Shoulder dislocations are common orthopedic injuries due to the mobile nature of the glenohumeral joint. High school and collegiate athletes are at particularly high risk for sustaining a dislocation event. Despite the prevalence of these injuries, there is a paucity in the literature regarding incidence of sports-related shoulder dislocations and mechanism of injury within these populations. Therefore, the aim of the present study was to (1) determine the incidence rate of shoulder dislocations in high school-aged and collegiate-aged athletes presenting to emergency departments (EDs) in the United States; (2) to determine the most common sports associated with shoulder dislocations; and (3) to compare the current rates and risk factors for shoulder dislocation with previous trends.

The National Electronic Injury Surveillance System is a statistically validated injury surveillance system that collects data from ED visits as a representative probability sample of hospitals in the United States. We queried the National Electronic Injury Surveillance System for the years 2015-2019 to examine the following variables for sports-related shoulder dislocations: patient age (high school = 13-17 years of age; collegiate = 18-23 years of age), sex, year of admission, and sport type. Using a weighted multiplier, annual incidence rates were estimated based on the US Census estimates and injury rates were compared by sex and age group across the study period.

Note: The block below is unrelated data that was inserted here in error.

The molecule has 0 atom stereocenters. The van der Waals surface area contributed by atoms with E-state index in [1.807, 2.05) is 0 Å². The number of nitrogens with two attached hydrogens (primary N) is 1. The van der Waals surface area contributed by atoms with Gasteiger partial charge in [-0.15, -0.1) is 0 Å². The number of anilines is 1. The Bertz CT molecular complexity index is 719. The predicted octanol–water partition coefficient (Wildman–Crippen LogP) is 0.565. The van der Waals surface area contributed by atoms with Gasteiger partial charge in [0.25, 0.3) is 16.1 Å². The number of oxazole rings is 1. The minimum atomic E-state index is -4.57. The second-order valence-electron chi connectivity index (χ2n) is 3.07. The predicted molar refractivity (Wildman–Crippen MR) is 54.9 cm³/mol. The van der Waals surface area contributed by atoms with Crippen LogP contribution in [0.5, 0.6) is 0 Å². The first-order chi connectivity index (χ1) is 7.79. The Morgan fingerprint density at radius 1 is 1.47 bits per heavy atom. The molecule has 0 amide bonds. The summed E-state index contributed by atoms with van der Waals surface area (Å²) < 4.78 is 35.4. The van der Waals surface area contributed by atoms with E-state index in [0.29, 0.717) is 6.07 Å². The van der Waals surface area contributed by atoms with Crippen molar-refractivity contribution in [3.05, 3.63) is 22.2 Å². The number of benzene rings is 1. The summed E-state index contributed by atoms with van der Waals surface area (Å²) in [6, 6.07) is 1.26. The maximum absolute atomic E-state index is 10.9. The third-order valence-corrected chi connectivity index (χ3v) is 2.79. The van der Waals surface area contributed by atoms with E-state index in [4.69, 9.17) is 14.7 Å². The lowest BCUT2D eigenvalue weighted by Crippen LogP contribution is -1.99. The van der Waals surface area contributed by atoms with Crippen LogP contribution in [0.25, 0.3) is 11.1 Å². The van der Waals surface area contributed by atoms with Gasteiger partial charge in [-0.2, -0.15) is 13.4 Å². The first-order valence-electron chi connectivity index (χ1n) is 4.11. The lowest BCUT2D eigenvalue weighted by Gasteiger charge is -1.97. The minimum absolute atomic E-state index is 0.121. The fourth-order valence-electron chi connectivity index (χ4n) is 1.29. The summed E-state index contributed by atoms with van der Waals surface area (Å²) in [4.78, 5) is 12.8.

From 2015 to 2019, there were a total of 1329 athletic-related shoulder dislocations that presented to participating EDs. Of these, 698 (52.5%) shoulder dislocations occurred in collegiate athletes, while 631 (47.5%) occurred in high school athletes. Using weighted and adjusted estimates automatically generated by the National Electronic Injury Surveillance System database, this translates to 89,511 total athletic-related shoulder dislocations across the United States (95% confidence interval lower bound 68,224; 95% confidence interval upper bound 110,798). Male athletes demonstrated a higher proportion of shoulder dislocations (87%) than female athletes (13%). The most common sport-specific mechanisms of traumatic shoulder dislocation were basketball (24.1%), football (21%), soccer (7.1%), baseball (7.1%), and weightlifting (3.3%).

Sports-related shoulder dislocations are frequent in high school-aged and college-aged athletes presenting to the ED. Interventions to reduce incidence of injury should be sport-specific and focus on those participating in contact and noncontact sports. Male athletes have disproportionately higher rates of dislocation. These findings are consistent with the previous epidemiologic trends in the literature that have examined the incidence of shoulder dislocations in this population.

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